ANTAKYA, Turkey — In Karbeyaz, a town surrounded by olive trees and grain fields, white vans race to and fro, packed with scared and tired looking men, women and children.
About 2,400 Syrian refugees have crossed into Turkey in the last 48 hours, fleeing a violent government crackdown in Jisr al-Shoughour, a mainly Sunni town of 45,000 residents in Northern Syria.
Syria’s army on Friday began operations to “restore security” to Jisr al-Shughur, where the government says 120 policeman were killed this week by “armed gangs.” Residents from the area said, however, that it was Syrian troops loyal to President Bashar al-Assad who had been firing on civilians.
At a Red Crescent run refugee camp in Yayladagi, a district on the Turkish side of the border, children played while their mothers sat in quiet groups, catching shade from the scorching sun. Police patrolled the area diligently, shoeing away journalists. The latest reports are that access to the Syrian refugees has been completely closed off to journalists by the Turkish authorities. It’s probably not a coincidence that Turkey’s national elections are just two days away and the ruling party is hoping for a two-thirds parliamentary majority, which would allow them to make many changes to the country’s constitution.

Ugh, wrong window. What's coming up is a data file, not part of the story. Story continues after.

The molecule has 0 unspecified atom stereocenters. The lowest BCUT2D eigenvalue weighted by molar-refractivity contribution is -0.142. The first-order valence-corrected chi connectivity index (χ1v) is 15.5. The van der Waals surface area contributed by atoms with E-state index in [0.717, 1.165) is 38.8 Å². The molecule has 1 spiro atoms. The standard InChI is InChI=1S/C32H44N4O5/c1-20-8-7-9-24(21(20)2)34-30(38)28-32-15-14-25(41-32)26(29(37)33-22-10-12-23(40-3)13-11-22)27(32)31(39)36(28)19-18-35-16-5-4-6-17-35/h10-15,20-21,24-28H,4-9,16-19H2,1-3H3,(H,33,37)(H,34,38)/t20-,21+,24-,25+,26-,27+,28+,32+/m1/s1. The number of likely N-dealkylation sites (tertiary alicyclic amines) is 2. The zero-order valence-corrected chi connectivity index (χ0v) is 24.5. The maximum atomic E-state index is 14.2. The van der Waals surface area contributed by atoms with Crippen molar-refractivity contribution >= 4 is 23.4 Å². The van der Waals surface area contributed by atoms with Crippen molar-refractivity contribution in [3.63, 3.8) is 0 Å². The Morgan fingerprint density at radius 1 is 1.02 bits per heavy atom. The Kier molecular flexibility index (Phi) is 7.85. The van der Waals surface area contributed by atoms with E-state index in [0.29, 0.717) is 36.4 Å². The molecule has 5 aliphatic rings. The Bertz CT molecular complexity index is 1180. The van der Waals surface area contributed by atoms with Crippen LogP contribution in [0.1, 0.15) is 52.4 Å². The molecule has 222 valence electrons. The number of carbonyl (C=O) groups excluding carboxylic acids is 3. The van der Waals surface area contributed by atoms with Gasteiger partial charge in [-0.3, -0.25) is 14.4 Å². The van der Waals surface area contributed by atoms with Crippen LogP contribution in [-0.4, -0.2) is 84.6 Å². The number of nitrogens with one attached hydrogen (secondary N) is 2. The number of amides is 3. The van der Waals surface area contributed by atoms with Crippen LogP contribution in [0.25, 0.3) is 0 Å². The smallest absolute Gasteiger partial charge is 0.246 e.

Though refugees are locked up in the equivalent of a makeshift prison, there appears to be a sense of relief and calm inside. On Friday afternoon, a group of men and boys held up homemade signs thanking Turkish Prime Minister Recep Tayyip Erdogan and chanting, “Down with Assad!”
The nearby hospital in Antakya is now guarded by Turkish security, but journalists who managed to visit three day ago said they saw more than 20 Syrian patients with gunshot wounds and other injuries.
Turkish authorities told reporters that they planned to construct at least one more camp, anticipating the arrival of many more refugees.
Marches with thousands of demonstrators continue throughout Syria, despite reform pledges by Assad. Rights groups say that more than 1,200 people have so far been killed by security forces since the protests began in mid-March.